Mutual fund reforms to begin tomorrow

Mutual fund reforms to begin tomorrow

Fund houses will be able to charge their investors a little bit more.

Investments in mutual funds will get simpler and safer– but a bit costlier in some cases– starting tomorrow as the industry is set to implement some wide-ranging reforms by market regulator Sebi.

Among various reform measures taken by Sebi (Securities and Exchange Board of India),the fund houses will have to make more disclosures in the interest of investors. They also have to shift to the one plan per scheme model,moving away

from the present practice of cluttering one scheme with numerous plans.

At the same time,fund houses will be able to charge their investors a little bit more as incentive for expanding to small cities,but would also have to set aside a small portion of their assets for investor education and awareness.


The changes in mutual fund regulations were approved by Sebi’s board in its last meeting on August 16 and have been notified over the past few days. Now,these would come into effect from tomorrow,October 1.

As per the notifications,the fund houses might charge investment and advisory fee on their schemes,which would have to be fully disclosed in the offer document. In case of a fund of funds scheme,the total expenses of levied on the scheme would be capped at 2.50 per cent of the daily net assets of the scheme.

In addition to the total expenses already levied on schemes,Sebi would allow the fund houses to levy brokerage and transaction costs,which is incurred for the purpose of execution of trade and is included in the cost of investment,with a ceiling of 0.12 per cent in case of cash market and 0.05 per cent in case of derivatives transactions.

Besides,mutual funds can charge additional expenses of up to 0.30 per cent of daily net assets,if the new inflows from places other than top-15 cities are 30 per cent of the gross new inflows in the scheme,or are 15 per cent of the average assets under management (year to date) of the scheme,whichever is higher.

The expenses charged under these clauses would have to be utilised for distribution expenses incurred for bringing inflows from such cities,and the amount incurred as expense on account of inflows from such cities would have to be credited back to the scheme in case the said inflows are redeemed within a period of one year.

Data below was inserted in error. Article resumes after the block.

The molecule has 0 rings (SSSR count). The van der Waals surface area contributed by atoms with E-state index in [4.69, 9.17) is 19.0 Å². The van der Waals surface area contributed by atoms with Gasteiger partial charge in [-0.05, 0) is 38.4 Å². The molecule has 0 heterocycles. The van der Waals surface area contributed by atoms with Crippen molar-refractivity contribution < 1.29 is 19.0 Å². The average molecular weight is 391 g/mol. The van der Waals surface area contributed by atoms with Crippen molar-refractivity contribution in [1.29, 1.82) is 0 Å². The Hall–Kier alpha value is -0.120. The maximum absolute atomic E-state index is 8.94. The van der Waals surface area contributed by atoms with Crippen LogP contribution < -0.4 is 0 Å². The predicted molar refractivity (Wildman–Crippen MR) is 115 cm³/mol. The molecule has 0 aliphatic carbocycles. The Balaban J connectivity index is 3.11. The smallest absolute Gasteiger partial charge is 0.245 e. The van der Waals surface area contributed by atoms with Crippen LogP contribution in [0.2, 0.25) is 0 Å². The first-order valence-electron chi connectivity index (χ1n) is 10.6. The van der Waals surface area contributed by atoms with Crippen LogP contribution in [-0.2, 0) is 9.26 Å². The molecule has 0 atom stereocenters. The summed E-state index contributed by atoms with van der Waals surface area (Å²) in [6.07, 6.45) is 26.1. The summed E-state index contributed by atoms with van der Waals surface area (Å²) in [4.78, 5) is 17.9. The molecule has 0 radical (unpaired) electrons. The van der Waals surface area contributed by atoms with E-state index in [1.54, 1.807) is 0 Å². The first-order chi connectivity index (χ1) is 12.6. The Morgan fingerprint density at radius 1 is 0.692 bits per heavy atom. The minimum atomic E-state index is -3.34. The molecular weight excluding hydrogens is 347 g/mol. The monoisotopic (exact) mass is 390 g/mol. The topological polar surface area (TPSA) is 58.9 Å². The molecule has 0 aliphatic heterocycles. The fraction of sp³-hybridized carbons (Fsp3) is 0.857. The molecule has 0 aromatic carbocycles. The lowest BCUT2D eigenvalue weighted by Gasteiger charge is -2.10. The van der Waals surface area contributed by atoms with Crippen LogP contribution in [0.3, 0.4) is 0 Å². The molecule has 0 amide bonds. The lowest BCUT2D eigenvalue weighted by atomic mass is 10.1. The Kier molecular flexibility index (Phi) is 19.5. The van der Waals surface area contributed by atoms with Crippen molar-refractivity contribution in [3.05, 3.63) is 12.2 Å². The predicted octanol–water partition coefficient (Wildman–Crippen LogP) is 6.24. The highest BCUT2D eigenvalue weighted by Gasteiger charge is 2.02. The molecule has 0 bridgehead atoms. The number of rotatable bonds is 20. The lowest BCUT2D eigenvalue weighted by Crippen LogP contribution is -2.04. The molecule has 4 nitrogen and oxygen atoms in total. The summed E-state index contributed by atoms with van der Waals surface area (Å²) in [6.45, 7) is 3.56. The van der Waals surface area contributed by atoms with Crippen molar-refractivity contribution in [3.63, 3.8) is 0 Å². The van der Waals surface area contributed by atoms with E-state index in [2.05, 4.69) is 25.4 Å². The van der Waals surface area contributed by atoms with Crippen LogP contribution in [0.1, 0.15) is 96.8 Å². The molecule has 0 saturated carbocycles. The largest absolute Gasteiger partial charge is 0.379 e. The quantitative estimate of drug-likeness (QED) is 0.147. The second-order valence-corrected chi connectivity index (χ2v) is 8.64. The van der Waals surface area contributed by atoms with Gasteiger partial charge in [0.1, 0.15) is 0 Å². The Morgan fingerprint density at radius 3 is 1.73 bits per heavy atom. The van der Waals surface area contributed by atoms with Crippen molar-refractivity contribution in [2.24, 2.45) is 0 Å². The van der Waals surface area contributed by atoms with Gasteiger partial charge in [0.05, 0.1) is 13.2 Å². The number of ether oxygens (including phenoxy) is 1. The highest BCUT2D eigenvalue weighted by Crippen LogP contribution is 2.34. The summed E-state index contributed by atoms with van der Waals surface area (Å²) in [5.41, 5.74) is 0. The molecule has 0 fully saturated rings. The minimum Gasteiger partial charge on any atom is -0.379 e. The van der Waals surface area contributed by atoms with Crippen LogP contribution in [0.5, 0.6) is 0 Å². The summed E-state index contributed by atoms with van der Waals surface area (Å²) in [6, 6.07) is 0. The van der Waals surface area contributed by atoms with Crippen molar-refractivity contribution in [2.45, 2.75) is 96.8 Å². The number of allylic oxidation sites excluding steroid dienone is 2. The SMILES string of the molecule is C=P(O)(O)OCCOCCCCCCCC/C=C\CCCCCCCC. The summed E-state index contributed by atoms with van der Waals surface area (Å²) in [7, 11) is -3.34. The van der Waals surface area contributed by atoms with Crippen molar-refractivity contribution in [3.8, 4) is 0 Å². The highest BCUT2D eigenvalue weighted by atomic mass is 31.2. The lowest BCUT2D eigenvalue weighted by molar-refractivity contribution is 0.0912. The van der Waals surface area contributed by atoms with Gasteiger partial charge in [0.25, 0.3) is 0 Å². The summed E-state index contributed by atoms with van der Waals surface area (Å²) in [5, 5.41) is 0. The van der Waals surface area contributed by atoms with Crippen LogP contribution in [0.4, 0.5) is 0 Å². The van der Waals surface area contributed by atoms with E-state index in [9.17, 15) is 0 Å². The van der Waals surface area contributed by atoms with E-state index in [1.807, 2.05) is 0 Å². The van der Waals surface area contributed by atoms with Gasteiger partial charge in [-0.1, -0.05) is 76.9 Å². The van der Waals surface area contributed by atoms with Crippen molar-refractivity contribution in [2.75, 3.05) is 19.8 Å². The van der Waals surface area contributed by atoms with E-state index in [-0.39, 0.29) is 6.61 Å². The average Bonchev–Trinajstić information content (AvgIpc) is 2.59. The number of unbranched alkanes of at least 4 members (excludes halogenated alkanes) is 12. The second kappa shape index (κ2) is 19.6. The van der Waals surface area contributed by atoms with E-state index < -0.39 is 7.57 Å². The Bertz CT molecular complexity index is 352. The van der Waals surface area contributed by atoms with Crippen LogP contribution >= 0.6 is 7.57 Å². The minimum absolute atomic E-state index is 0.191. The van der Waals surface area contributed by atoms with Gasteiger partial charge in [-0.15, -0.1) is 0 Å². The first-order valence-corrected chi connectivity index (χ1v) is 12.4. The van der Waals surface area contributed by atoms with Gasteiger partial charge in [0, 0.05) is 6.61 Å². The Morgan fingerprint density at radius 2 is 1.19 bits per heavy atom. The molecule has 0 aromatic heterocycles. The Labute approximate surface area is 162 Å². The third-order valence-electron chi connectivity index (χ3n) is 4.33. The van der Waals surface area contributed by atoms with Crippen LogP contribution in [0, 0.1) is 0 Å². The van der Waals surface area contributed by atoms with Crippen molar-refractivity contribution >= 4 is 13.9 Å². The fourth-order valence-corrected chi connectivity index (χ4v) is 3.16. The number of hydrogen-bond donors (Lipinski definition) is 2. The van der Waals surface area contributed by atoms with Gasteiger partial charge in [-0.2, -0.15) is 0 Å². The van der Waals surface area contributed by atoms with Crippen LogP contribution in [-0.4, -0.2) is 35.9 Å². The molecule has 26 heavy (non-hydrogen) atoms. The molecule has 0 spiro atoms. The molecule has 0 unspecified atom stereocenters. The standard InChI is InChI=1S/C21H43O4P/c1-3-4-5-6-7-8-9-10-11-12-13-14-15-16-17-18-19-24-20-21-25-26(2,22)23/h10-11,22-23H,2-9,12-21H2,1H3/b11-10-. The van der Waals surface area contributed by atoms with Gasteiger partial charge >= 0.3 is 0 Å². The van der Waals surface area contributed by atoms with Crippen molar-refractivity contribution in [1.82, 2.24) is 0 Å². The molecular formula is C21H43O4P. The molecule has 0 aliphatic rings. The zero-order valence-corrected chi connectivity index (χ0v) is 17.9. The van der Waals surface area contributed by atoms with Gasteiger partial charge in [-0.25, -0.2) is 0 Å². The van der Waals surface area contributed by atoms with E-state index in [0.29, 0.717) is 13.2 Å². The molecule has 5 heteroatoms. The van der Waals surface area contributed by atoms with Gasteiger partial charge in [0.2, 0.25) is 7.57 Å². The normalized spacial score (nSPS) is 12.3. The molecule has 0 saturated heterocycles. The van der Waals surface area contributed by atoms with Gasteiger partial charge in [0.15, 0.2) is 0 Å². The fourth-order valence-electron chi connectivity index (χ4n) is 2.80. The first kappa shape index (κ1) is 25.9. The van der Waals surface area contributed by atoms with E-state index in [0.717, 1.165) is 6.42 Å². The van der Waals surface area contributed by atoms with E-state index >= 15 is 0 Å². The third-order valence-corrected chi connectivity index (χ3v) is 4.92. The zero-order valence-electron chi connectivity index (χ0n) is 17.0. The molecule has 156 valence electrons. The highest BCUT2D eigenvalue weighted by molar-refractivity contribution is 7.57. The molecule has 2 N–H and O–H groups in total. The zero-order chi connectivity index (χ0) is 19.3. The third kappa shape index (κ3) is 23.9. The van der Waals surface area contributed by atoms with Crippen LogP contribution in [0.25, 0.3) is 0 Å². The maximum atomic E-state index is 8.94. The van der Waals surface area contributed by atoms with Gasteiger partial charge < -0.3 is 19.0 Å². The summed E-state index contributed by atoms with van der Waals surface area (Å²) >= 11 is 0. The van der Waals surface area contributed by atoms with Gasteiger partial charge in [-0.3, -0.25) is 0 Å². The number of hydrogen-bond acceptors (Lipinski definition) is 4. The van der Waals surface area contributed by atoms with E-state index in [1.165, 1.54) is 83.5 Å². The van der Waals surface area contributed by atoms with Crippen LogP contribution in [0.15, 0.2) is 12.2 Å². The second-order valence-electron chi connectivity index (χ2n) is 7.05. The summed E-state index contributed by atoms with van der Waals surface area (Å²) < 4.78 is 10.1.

Among other measures,the fund houses would have to calculate the Net Asset Value (NAV) of the scheme on daily basis and publish the same in at least two daily newspapers with nation-wide circulation. Also,any exit load charged by the fund houses would have to be be credited to back to the scheme.

The measures also include capping of the total additional expenses at 0.2 per cent in normal case. These steps would encourage long-term holding and help reduce churn and align interests of the fund houses and distributors with that of the investors.

These measures would not result in any additional cost to investors,but the provision for additional expenses of up to 0.3 per cent for inflows from smaller cities could it costlier at investor-end.

Also,mutual funds have been allowed to charge service tax on investment and advisory fees to the scheme. These are in addition to the maximum limit on total expense amount.

The single plan structure would apply to all new mutual fund schemes with effect from tomorrow,while existing schemes with multiple plans (based on investment amount) can also accept fresh subscriptions only under one plan. Other plans

will continue till the existing investors remain invested in the plan.

With regard to distribution of mutual fund products,a new cadre of distributors,such as postal agents and retired government and semi-government officials,teachers,and bank officers with a service of at least 10 years can be be allowed to sell units of simple and performing mutual fund schemes.

These ‘simple and performing mutual fund schemes’ would include diversified equity schemes,fixed maturity plans (FMPs) and index schemes with returns equal to or better than their scheme benchmark returns during each of the last three


These new cadre of distributors would require a simplified form of NISM certification and AMFI Registration.

The new regulations would also require fund houses to make half-yearly financial results within one month of the end of every six-month period. Also,the mutual funds would have to make monthly portfolio disclosures,while they would have to disclose additional details in the interest of investors.

In another benefit for small investors,cash investments of up to Rs 20,000 per investor,per mutual fund would be allowed every financial year without PAN,but repayment in form of redemptions,dividend or any other form would be paid only through a banking channel.


The debt funds would also have to ensure that they are not over-exposed to a particular sector.